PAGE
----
I did write a not-very-serious proposal for something that solves this particular problems here: https://gist.github.com/Jragonmiris/b69757366709d0fe884f

But I think go generate fills close to the same void if I understand the tool right.

Theemathas Chirananhavat

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Nov 30, 2014, 1:28:19 AM11/30/14
to golan...@googlegroups.com, jesper.lou...@gmail.com
This is probably the main reason to add generics. However, numeric routines are not the only routines that need generics. Custom data structures also need them.

An example is designing a segment tree library for solving the generalized version of dynamic RMQ. You only need values that has some notion of "less than", but go can't do it with proper type safety.

Theemathas Chirananhavat

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Nov 30, 2014, 1:50:57 AM11/30/14
to golan...@googlegroups.com, jesper.lou...@gmail.com
There are at least two ways to solve this with generics.

1. Use generic interfaces that allow some sort of self-reference. Create a new type or use an existing type that satisfies an interface. (Something like "type Comparable interface { (self T) IsLess(other T) bool; }" ). Pass values of that type to the functions/methods that manipulate the data structure.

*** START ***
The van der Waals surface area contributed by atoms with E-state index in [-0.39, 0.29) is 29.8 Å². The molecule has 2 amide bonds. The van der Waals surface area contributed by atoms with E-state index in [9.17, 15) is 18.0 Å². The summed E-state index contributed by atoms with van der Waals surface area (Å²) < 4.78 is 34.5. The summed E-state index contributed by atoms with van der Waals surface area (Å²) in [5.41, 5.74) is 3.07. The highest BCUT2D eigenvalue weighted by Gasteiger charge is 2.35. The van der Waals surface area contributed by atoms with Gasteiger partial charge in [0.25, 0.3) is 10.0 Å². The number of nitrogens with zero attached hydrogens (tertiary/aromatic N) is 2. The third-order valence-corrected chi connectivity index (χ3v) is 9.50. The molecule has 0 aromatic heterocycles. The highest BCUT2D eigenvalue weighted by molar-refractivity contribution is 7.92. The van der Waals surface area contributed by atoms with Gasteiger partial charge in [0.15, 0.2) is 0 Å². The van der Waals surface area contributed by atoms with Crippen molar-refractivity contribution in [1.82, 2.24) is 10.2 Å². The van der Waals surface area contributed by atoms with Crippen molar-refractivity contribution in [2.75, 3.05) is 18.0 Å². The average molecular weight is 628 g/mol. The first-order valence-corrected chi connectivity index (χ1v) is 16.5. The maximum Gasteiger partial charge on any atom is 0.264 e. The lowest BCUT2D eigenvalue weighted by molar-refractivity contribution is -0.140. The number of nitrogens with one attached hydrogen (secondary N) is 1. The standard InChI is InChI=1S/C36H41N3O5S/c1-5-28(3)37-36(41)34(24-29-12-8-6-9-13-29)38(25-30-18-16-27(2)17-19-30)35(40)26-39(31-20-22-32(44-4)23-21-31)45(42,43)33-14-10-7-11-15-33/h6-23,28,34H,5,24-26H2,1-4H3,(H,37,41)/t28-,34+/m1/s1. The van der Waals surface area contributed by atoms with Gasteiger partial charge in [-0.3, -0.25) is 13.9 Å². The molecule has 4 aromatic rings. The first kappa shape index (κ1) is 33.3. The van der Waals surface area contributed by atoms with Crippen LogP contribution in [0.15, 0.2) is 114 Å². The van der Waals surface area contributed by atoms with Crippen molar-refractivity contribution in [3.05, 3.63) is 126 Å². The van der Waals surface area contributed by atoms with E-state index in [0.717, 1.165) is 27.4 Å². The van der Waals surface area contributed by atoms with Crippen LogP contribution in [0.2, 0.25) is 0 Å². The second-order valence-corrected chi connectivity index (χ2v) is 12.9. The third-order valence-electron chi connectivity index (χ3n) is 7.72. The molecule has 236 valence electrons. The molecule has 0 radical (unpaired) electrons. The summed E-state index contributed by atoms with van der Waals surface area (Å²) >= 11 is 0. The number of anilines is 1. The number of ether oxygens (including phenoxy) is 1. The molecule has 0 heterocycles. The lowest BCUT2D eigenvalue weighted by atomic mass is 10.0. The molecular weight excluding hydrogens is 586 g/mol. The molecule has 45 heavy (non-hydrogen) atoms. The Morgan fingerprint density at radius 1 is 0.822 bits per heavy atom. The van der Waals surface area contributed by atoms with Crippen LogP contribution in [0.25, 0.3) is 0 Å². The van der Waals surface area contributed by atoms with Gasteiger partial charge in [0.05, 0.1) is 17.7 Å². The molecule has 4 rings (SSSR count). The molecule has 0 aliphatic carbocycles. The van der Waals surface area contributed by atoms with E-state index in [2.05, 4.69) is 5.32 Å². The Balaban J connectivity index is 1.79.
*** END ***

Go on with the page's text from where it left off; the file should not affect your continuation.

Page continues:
2. Use generic functions. Create a function or use an existing function that compares two values. (Something like "type [T]CompareFunc func(T,T) bool".) Pass that function to the (second-order) function that creates the data structure.

Personally, I feel that the latter approach is cleaner and simpler. Self-reference might lead to less boilerplate code if the corner cases can be properly dealt with, though.

Gyu-Ho Lee

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Nov 30, 2014, 1:55:11 AM11/30/14
to golan...@googlegroups.com, jesper.lou...@gmail.com
Just question out of ignorance. 

What do you mean by `solving the generalized version of dynamic RMQ`?

What do you mean by `go can't do it with proper type safety`? 

Why do we need generics to solve this problem? 


Thanks!

Tahir

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Nov 30, 2014, 3:00:48 AM11/30/14
to golan...@googlegroups.com, jesper.lou...@gmail.com
I think you would can abstract the type switches away (you would have needed some sort of conversion anyway).
I don't think you can be safe at compile time fully if you want genericity (well, or it is going to be costly)

You can probably define the identity of data in the method set even though it is not necessarily optimal.
The issue I see is bigger interfaces depending on someone's use case.

But I think Jesper is right, at least in theory. The practice might be something else.

Example of a Max function generalized to int64 and float64 : http://play.golang.org/p/rznK07-CY8

Trying that with a complex number should result in a runtime error. That's simply the result of needing genericity.